International Conference on Alzheimerʼs Disease & Associated Disorders
May 7-9, 2018 Rome, Italy
Why Physical Exercise is the Best Way to Rejuvenate Ageing Brains?
Hong Kong Polytechnic University, Hong Kong
With the rapid increase in the ageing population worldwide, tackling brain ageing is one of the most challenging contemporary health issues. Despite the huge long-term investment in the search for drugs that can delay or prevent aging-associated cognitive decline, the currently available pharmaceutical treatments are only modestly effective. The human brain possesses remarkable neuroplasticity (which refers to the brainʼs ability to reorganize its structure and function in response to environmental stimulation), even later in life. Physical exercise is known to be the best medicine to improve brain health throughout an individualʼs lifespan. Higher levels of physical activity are associated with better brain function, such as improved cognition learning and memory performance, especially in aged brains, suggesting physical exercise could be a non-pharmacological intervention for boosting capability of brain plasticity. In this talk, I will highlight the beneficial effects of physical exercise on promoting neuroplasticity in the hippocampus, a brain important for learning and memory and emotion regulation. I will also introduce the latest discoveries in animal research reporting the biological basis in which physical exercise influences hippocampal function, which is linked to cognitive and neuropsychiatric disorders, such as depression.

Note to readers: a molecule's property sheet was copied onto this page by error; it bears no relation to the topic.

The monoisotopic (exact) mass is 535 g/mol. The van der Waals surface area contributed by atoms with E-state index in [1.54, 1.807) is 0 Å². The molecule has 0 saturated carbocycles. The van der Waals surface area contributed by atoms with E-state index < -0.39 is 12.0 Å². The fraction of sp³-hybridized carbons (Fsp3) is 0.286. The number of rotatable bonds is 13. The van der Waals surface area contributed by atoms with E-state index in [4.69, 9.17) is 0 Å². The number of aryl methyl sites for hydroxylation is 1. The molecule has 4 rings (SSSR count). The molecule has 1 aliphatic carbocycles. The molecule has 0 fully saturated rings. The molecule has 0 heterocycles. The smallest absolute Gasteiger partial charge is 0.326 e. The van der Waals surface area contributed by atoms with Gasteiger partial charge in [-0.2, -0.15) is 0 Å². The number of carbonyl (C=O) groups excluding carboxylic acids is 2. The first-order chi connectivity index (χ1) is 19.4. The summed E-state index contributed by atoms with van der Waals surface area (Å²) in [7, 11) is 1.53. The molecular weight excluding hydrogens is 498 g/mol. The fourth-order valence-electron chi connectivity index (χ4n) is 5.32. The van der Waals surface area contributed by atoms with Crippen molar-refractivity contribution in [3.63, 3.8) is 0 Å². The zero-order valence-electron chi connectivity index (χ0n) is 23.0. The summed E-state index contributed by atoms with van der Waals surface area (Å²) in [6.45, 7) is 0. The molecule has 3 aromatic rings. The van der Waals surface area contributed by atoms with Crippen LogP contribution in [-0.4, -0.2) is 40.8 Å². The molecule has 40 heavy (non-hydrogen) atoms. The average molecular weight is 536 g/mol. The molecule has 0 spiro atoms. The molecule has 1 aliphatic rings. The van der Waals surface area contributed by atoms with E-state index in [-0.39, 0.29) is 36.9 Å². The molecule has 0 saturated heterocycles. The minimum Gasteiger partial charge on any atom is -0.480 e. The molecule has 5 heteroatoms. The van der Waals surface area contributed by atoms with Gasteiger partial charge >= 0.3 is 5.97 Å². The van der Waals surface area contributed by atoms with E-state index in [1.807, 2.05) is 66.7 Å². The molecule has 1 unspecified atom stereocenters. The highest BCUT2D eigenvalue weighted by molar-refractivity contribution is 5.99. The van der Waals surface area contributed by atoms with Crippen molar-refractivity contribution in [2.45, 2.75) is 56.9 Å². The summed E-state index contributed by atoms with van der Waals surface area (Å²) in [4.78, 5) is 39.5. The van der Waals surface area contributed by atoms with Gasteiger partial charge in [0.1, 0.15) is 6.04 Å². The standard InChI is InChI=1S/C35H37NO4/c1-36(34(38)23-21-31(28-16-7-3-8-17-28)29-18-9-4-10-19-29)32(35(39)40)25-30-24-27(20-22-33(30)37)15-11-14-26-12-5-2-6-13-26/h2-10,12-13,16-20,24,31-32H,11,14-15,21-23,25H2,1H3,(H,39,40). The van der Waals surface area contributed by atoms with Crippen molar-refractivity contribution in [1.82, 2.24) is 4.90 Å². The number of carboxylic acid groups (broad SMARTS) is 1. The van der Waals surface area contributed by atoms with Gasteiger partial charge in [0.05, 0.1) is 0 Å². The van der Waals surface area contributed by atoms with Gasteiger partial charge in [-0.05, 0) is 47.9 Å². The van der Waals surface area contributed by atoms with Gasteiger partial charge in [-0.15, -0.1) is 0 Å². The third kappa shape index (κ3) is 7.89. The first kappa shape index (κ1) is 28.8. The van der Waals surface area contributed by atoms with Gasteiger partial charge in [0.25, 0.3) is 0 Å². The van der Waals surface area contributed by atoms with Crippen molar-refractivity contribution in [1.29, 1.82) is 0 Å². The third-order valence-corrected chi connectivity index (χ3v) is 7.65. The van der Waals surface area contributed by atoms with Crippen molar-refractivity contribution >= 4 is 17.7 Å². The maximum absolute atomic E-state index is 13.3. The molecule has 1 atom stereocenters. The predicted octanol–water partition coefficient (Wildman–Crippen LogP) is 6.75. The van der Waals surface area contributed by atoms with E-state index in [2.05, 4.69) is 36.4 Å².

Dr. Sonata Yau obtained her Bachelor degree in Biochemistry from the Hong Kong University of Science and Technology in 2005, followed by a PhD in neuroscience in Department ofAnatomy at the University of Hong Kong in 2009. She was awarded with several postdoctoral fellowships, research fellowships, conference travel awards and outstanding presentation awards. Before joining the Department of Rehabilitation Sciences, Hong Kong Polytechnic University, she worked as a postdoctoral fellow in the Division of Medical Sciences, University of Victoria, Canada. She is interested in studying the neural basis of pharmacological and non-pharmacological interventions that promote brain function in different disease animal models.